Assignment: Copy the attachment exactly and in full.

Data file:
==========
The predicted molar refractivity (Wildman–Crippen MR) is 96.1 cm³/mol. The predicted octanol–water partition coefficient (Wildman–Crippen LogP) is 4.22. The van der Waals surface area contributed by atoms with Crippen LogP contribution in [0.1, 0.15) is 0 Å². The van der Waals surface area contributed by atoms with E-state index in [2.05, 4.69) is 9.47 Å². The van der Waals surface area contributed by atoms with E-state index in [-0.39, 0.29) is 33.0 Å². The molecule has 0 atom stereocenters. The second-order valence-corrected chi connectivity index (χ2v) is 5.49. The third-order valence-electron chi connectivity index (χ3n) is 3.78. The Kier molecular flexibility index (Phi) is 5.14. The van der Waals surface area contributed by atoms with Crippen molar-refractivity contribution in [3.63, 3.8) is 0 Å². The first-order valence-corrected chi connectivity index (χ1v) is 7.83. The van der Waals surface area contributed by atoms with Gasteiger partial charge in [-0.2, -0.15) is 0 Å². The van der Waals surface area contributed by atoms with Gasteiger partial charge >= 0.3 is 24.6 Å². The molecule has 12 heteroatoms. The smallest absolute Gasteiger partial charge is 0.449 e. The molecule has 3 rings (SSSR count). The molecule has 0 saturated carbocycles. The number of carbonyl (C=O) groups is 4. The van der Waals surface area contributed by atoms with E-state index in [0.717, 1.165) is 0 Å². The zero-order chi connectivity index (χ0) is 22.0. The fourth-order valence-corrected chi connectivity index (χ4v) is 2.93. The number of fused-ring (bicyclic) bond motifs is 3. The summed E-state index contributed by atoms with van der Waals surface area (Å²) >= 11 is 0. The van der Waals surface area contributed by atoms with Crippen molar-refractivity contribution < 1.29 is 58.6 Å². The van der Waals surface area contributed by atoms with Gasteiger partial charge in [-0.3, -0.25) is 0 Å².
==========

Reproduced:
The predicted molar refractivity (Wildman–Crippen MR) is 96.1 cm³/mol. The predicted octanol–water partition coefficient (Wildman–Crippen LogP) is 4.22. The van der Waals surface area contributed by atoms with Crippen LogP contribution in [0.1, 0.15) is 0 Å². The van der Waals surface area contributed by atoms with E-state index in [2.05, 4.69) is 9.47 Å². The van der Waals surface area contributed by atoms with E-state index in [-0.39, 0.29) is 33.0 Å². The molecule has 0 atom stereocenters. The second-order valence-corrected chi connectivity index (χ2v) is 5.49. The third-order valence-electron chi connectivity index (χ3n) is 3.78. The Kier molecular flexibility index (Phi) is 5.14. The van der Waals surface area contributed by atoms with Crippen molar-refractivity contribution in [3.63, 3.8) is 0 Å². The first-order valence-corrected chi connectivity index (χ1v) is 7.83. The van der Waals surface area contributed by atoms with Gasteiger partial charge in [-0.2, -0.15) is 0 Å². The van der Waals surface area contributed by atoms with Gasteiger partial charge >= 0.3 is 24.6 Å². The molecule has 12 heteroatoms. The smallest absolute Gasteiger partial charge is 0.449 e. The molecule has 3 rings (SSSR count). The molecule has 0 saturated carbocycles. The number of carbonyl (C=O) groups is 4. The van der Waals surface area contributed by atoms with E-state index in [0.717, 1.165) is 0 Å². The zero-order chi connectivity index (χ0) is 22.0. The fourth-order valence-corrected chi connectivity index (χ4v) is 2.93. The number of fused-ring (bicyclic) bond motifs is 3. The summed E-state index contributed by atoms with van der Waals surface area (Å²) >= 11 is 0. The van der Waals surface area contributed by atoms with Crippen molar-refractivity contribution < 1.29 is 58.6 Å². The van der Waals surface area contributed by atoms with Gasteiger partial charge in [-0.3, -0.25) is 0 Å².